The Rendezvous Docking Simulator at Langley prepared Gemini astronauts for the strange physics of orbital flight

The Rendezvous Docking Simulator at Langley prepared Gemini astronauts for the strange physics of orbital flight

Stunning Nasa Images Chart Space Exploration Age

11 April 2019
For the first time, NASA has opened up its archives – unveiling photography spanning six decades of space travel.

As the UAE prepares to blast its first astronaut into the skies, and the world celebrates International Day of Human Space Flight, these images from Taschen’s 60 Years in Space remind us of the heights that humankind has soared to.

Lightning strikes the launchpad of space shuttle Challenger on August 30, 1983, prior to STS-8, the first pre-dawn launch of the space shuttle programme. Launchpads are surrounded by tall lightning towers and other conductive systems. These create a giant Faraday Cage, diverting the electric charge of strike well away from the spacecraft.

Out of this world
The International space station has been continuously occupied since November 2000. Its habitable volume is equal to a Boeing 747’s. An international crew of six people live and work while travelling at 8km per second, orbiting Earth once every 90 minutes. This is the single-most complex and ambitious engineering effort in history, even when compared to Apollo.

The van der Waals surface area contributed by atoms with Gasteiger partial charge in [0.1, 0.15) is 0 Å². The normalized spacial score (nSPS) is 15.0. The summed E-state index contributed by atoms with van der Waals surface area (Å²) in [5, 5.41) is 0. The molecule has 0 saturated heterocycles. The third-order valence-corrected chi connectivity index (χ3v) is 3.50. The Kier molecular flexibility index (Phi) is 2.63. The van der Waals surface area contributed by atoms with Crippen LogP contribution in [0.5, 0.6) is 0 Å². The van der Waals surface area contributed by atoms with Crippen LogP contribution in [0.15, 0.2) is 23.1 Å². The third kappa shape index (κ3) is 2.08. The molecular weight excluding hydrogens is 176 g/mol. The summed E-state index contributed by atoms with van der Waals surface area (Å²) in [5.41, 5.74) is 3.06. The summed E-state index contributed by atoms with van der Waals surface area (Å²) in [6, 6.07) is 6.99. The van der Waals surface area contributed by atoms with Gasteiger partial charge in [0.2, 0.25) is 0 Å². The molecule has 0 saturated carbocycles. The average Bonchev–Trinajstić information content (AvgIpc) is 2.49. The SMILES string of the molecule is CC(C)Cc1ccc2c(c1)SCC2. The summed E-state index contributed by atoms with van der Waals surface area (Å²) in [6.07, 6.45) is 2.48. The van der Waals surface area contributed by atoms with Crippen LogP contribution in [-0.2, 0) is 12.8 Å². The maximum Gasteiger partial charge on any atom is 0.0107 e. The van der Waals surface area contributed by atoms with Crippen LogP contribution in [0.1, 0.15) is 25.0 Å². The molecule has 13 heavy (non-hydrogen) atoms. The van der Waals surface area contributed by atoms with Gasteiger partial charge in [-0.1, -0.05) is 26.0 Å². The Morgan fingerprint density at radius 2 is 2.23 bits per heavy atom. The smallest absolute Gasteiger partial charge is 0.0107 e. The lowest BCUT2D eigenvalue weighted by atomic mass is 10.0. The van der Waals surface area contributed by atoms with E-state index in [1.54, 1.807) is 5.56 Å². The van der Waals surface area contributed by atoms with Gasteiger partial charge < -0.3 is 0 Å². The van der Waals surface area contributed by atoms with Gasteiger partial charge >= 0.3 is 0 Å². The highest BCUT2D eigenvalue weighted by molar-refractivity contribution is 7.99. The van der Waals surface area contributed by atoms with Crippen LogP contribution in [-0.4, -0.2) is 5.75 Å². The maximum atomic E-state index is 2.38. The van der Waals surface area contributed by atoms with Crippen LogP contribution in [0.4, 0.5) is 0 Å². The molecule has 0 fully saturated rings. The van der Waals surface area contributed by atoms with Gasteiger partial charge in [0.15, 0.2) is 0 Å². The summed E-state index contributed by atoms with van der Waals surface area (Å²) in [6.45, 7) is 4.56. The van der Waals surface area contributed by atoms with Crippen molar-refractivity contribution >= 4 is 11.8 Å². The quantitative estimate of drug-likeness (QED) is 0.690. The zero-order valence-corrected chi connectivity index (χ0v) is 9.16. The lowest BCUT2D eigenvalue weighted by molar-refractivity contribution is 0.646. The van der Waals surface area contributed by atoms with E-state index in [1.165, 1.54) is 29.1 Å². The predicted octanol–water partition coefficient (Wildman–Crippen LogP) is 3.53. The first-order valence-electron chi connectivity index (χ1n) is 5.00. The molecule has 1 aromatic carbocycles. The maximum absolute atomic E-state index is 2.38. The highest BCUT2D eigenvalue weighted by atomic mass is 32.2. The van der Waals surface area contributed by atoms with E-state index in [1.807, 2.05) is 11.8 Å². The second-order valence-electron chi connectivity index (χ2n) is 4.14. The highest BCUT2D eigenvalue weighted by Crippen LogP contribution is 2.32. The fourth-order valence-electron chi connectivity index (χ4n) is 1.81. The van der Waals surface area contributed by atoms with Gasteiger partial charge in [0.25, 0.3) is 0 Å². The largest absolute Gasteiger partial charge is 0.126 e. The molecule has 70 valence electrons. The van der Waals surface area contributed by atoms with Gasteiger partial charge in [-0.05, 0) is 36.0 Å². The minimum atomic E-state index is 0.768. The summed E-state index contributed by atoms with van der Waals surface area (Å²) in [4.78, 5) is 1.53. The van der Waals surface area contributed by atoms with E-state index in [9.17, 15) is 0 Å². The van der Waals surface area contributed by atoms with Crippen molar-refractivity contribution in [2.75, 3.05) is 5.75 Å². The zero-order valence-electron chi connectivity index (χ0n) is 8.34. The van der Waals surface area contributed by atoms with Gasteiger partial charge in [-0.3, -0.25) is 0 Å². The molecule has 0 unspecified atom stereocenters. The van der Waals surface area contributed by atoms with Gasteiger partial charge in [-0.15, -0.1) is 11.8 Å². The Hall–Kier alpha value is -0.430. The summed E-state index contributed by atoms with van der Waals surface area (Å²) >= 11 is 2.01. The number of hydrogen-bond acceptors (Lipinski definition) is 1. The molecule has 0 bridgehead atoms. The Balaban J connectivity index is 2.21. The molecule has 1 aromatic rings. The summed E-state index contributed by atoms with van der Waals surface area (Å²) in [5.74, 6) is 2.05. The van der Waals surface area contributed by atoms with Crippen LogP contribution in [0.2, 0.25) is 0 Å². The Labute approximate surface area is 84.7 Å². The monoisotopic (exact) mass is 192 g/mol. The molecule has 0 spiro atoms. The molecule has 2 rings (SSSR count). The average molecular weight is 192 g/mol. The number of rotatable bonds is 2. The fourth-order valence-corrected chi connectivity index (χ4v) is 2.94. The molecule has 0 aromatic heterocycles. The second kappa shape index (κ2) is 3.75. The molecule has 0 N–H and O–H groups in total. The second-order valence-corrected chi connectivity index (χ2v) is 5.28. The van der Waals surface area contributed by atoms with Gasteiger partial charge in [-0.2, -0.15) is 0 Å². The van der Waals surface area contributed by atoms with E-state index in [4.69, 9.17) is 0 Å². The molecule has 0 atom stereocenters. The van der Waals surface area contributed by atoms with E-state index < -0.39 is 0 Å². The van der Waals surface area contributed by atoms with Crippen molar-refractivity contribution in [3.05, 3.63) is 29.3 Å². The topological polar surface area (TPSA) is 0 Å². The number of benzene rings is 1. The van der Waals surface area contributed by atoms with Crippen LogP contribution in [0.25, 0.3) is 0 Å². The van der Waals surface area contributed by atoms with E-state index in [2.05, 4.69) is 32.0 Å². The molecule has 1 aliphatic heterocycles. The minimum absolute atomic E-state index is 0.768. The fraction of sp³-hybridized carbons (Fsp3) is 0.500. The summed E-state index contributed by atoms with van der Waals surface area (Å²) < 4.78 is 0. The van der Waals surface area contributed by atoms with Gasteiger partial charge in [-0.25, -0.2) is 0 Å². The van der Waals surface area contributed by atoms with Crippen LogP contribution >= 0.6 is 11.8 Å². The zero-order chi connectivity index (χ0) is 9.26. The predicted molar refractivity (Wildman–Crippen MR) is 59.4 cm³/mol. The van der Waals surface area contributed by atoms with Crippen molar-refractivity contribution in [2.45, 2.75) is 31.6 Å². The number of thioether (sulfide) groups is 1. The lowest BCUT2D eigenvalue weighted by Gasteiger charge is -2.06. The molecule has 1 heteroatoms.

In the sea
Navy divers prepare to retrieve the Gemini 6A crew on December 16, 1965. Green dye was released by the spacecraft on splashdown, making it easier to be spotted from the air.

Art meets life
Robert McCall’s mid-1970s prediction of NASA’s space shuttle building a modular space station, is close to what finally happned, except that the real shuttles only flew one at a time

The quiet place
NASA’s Anechoic Chambers are among the quietest places anywhere on earth. Walls absorb almost all stray echoes, whether sound or radio. This 1972 model of a shuttle, being tested for radio characteristics, has thruster pods on the wingtips.

Immortal imprints
NASA scientists are confident that Buzz Aldrin’s boot prints from Apollo 11 are still as sharp and distinct today as when they first stamped down in 1969, because the moon has no air or rain to erode them.

Space cowboys
Apollo 9 CM pilot Dave Scott emerges from the hatch, testing some of the space suit systems that will be used for lunar operations. The photo was taken from the hatch of the docked LM by Rusty Schweickart in March 1969